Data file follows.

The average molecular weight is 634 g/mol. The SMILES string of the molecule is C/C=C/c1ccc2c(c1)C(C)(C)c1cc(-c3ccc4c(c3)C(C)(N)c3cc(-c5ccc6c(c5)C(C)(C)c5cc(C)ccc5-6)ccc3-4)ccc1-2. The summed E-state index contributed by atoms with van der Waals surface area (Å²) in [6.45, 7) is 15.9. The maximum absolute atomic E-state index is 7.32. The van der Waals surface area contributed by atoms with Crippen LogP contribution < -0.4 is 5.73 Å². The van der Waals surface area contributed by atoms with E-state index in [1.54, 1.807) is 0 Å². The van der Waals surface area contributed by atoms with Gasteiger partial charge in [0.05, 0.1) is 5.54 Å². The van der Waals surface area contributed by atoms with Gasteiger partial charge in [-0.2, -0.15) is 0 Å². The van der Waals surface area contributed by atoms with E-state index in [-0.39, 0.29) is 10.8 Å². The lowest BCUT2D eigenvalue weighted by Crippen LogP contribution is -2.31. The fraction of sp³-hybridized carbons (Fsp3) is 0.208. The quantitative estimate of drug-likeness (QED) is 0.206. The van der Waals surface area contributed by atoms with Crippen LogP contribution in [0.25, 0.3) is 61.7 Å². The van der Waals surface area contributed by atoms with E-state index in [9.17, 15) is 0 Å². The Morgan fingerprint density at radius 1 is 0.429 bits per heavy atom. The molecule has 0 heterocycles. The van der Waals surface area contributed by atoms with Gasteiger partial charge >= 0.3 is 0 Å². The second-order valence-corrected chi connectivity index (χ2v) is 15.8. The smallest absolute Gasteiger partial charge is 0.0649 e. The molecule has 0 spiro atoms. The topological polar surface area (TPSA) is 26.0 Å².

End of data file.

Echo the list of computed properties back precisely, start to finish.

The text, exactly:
The average molecular weight is 634 g/mol. The SMILES string of the molecule is C/C=C/c1ccc2c(c1)C(C)(C)c1cc(-c3ccc4c(c3)C(C)(N)c3cc(-c5ccc6c(c5)C(C)(C)c5cc(C)ccc5-6)ccc3-4)ccc1-2. The summed E-state index contributed by atoms with van der Waals surface area (Å²) in [6.45, 7) is 15.9. The maximum absolute atomic E-state index is 7.32. The van der Waals surface area contributed by atoms with Crippen LogP contribution < -0.4 is 5.73 Å². The van der Waals surface area contributed by atoms with E-state index in [1.54, 1.807) is 0 Å². The van der Waals surface area contributed by atoms with Gasteiger partial charge in [0.05, 0.1) is 5.54 Å². The van der Waals surface area contributed by atoms with Gasteiger partial charge in [-0.2, -0.15) is 0 Å². The van der Waals surface area contributed by atoms with E-state index in [-0.39, 0.29) is 10.8 Å². The lowest BCUT2D eigenvalue weighted by Crippen LogP contribution is -2.31. The fraction of sp³-hybridized carbons (Fsp3) is 0.208. The quantitative estimate of drug-likeness (QED) is 0.206. The van der Waals surface area contributed by atoms with Crippen LogP contribution in [0.25, 0.3) is 61.7 Å². The van der Waals surface area contributed by atoms with E-state index in [9.17, 15) is 0 Å². The Morgan fingerprint density at radius 1 is 0.429 bits per heavy atom. The molecule has 0 heterocycles. The van der Waals surface area contributed by atoms with Gasteiger partial charge >= 0.3 is 0 Å². The second-order valence-corrected chi connectivity index (χ2v) is 15.8. The smallest absolute Gasteiger partial charge is 0.0649 e. The molecule has 0 spiro atoms. The topological polar surface area (TPSA) is 26.0 Å².